Mike Clark is no doubt good at his job, which is raising money for Kansas State University’s athletic department. But the first thing he told Great Bend Kiwanians when he visited this week was, “It’s not all about the money; it’s all about relationships.”
K-State fans surely understood as Clark, who has been with the Wildcats since he came there in 1986 to coach baseball, talked about the faithful season ticket holders and other fans. It takes money to remain competitive, and plans to rebuilt the Vanier Football Complex and the north side of the Bill Snyder Family Stadium at Manhattan will cost $65 million. It all began with a big donation from the Vanier family.
Closer to home, Barton Community College has a director of institutional development, and her job also is to find money. Listening to Clark was a lot like listening to BCC’s Darnell Holopirek, who spends much of her time fostering relationships. Her philosophy: Tell people what you’re doing, and if they are interested in becoming more involved, help them learn how to do that.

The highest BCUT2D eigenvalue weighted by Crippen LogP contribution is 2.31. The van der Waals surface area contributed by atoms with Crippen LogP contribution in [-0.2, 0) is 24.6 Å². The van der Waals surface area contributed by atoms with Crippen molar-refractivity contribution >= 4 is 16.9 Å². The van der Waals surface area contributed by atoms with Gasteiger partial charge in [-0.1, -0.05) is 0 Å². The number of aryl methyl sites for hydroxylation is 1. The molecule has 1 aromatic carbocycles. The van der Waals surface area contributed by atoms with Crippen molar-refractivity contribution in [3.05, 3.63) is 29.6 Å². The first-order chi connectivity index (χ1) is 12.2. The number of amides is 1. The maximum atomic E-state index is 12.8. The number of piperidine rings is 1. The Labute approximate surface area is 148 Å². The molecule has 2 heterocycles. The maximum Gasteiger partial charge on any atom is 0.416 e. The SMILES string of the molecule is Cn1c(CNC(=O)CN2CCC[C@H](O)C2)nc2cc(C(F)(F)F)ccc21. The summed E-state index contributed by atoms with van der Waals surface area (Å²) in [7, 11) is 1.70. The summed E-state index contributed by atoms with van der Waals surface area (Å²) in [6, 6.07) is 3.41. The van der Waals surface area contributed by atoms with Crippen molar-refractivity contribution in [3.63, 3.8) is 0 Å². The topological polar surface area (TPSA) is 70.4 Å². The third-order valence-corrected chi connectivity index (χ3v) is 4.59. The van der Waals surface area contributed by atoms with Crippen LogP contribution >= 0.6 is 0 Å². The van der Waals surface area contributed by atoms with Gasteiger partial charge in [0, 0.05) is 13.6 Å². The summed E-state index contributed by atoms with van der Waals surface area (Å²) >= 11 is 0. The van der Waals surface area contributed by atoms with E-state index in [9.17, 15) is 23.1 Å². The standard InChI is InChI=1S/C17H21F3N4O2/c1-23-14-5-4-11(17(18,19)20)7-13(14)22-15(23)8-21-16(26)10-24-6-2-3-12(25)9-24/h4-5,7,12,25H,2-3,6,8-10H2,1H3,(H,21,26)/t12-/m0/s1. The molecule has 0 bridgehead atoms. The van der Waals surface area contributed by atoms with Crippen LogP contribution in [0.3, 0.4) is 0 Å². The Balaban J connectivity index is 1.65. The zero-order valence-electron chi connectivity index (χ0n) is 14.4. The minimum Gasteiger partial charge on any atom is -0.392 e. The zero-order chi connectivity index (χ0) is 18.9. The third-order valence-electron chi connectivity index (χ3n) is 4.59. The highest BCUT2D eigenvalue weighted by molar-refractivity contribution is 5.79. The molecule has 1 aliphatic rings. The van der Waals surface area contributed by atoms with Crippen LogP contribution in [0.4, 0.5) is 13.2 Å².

It’s not just a sports thing, or even a college thing. It’s a giving and doing thing. People want to be involved in helping children, or in preserving our history, or in easing the pain of someone in need. Others want to make sure animals are treated humanely, or that our parks look nice, or that blighted areas are cleaned up. Some want to enjoy a ball game.
As the United Way Stuff the Bus got underway this week, volunteers who sweated and loaded donated items onto buses handed out “Pay It Forward” cards. “Pay it forward” entered our vocabulary in 2000, when a movie was released about a young boy attempting to make the world a better place. The message on the United Way handout explains, “Pease do a good deal, whatever it may be. Pass this card on to that person and hope they do the same thing.”
There are many ways to “pay it forward.” Money always helps, but the gift becomes more personal when we get involved.